LONDON (Reuters) - Building work on England's much-delayed National Football Center will begin in January, the Football Association said on Thursday.
The 105 million pound ($167 million) project, which was first suggested in 2001, has been repeatedly put back because of doubts over funding. The site will be in Burton-upon-Trent, central England.
The center, widely expected to be an English version of France's Clairefontaine academy, is due to be completed in mid 2012 after the FA board agreed to underwrite the project.
"St. George's Park will be a world class facility providing top class education for future generations of English football coaches," David Sheepshanks, FA board member and chairman of the National Football Center board, said in a statement.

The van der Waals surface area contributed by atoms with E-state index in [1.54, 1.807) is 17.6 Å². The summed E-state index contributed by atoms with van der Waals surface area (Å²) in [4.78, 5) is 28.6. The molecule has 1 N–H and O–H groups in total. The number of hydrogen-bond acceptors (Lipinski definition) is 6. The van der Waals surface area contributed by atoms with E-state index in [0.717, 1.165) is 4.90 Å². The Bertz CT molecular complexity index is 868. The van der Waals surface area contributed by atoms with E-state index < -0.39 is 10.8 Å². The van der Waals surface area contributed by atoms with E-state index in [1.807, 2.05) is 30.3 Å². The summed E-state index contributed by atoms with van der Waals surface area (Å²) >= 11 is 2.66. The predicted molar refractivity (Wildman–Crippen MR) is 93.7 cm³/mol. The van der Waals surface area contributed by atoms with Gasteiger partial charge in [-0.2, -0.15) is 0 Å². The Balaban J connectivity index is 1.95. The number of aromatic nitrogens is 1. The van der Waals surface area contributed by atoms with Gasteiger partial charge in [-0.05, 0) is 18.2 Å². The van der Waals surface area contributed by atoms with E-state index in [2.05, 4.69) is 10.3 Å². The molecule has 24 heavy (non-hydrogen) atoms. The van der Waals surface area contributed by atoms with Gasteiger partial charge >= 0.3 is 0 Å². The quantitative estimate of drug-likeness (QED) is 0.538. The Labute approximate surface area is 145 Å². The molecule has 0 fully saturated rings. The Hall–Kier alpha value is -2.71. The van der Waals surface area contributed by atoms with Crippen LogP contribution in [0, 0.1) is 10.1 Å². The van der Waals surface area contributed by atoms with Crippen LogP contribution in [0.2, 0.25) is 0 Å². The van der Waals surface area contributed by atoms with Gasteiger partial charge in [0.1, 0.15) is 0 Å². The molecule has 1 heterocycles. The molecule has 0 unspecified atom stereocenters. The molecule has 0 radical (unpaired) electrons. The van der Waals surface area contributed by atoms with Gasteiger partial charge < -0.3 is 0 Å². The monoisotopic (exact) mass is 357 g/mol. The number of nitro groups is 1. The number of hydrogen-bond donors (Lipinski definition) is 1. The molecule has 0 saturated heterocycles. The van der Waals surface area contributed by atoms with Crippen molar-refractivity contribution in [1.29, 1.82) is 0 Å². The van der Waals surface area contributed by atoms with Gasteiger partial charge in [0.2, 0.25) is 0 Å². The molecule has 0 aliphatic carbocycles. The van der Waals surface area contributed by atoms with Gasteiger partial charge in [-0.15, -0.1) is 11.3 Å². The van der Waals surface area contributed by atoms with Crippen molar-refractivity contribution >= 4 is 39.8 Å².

The center will act as a hub to 1,400 coaches whose job it will be to train a further 250,000 coaches to work in clubs and communities by 2018.
"It will also be an internationally-leading sports medicine and performance research center; a training home to enhance international team development; and an inspirational hub for everyone involved in football from the grassroots to elite," Sheepshanks added.
Reporting by Toby Davis; Editing by Sonia Oxley